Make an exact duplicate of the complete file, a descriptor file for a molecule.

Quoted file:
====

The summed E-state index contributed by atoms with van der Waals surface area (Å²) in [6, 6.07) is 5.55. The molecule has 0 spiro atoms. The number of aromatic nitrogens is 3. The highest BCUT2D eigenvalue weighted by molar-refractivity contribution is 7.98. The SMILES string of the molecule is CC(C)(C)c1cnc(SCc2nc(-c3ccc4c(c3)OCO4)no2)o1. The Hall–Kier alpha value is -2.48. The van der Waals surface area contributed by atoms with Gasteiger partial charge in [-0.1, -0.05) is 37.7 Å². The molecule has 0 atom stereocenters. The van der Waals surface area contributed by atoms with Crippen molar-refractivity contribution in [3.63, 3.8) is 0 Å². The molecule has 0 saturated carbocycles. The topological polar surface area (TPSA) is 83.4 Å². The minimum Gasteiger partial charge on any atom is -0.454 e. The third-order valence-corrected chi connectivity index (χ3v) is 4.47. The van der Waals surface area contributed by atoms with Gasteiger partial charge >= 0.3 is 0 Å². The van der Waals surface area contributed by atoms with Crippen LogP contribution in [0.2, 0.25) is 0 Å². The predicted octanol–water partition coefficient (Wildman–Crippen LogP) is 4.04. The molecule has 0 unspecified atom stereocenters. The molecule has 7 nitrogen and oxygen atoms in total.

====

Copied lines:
The summed E-state index contributed by atoms with van der Waals surface area (Å²) in [6, 6.07) is 5.55. The molecule has 0 spiro atoms. The number of aromatic nitrogens is 3. The highest BCUT2D eigenvalue weighted by molar-refractivity contribution is 7.98. The SMILES string of the molecule is CC(C)(C)c1cnc(SCc2nc(-c3ccc4c(c3)OCO4)no2)o1. The Hall–Kier alpha value is -2.48. The van der Waals surface area contributed by atoms with Gasteiger partial charge in [-0.1, -0.05) is 37.7 Å². The molecule has 0 atom stereocenters. The van der Waals surface area contributed by atoms with Crippen molar-refractivity contribution in [3.63, 3.8) is 0 Å². The molecule has 0 saturated carbocycles. The topological polar surface area (TPSA) is 83.4 Å². The minimum Gasteiger partial charge on any atom is -0.454 e. The third-order valence-corrected chi connectivity index (χ3v) is 4.47. The van der Waals surface area contributed by atoms with Gasteiger partial charge >= 0.3 is 0 Å². The van der Waals surface area contributed by atoms with Crippen LogP contribution in [0.2, 0.25) is 0 Å². The predicted octanol–water partition coefficient (Wildman–Crippen LogP) is 4.04. The molecule has 0 unspecified atom stereocenters. The molecule has 7 nitrogen and oxygen atoms in total.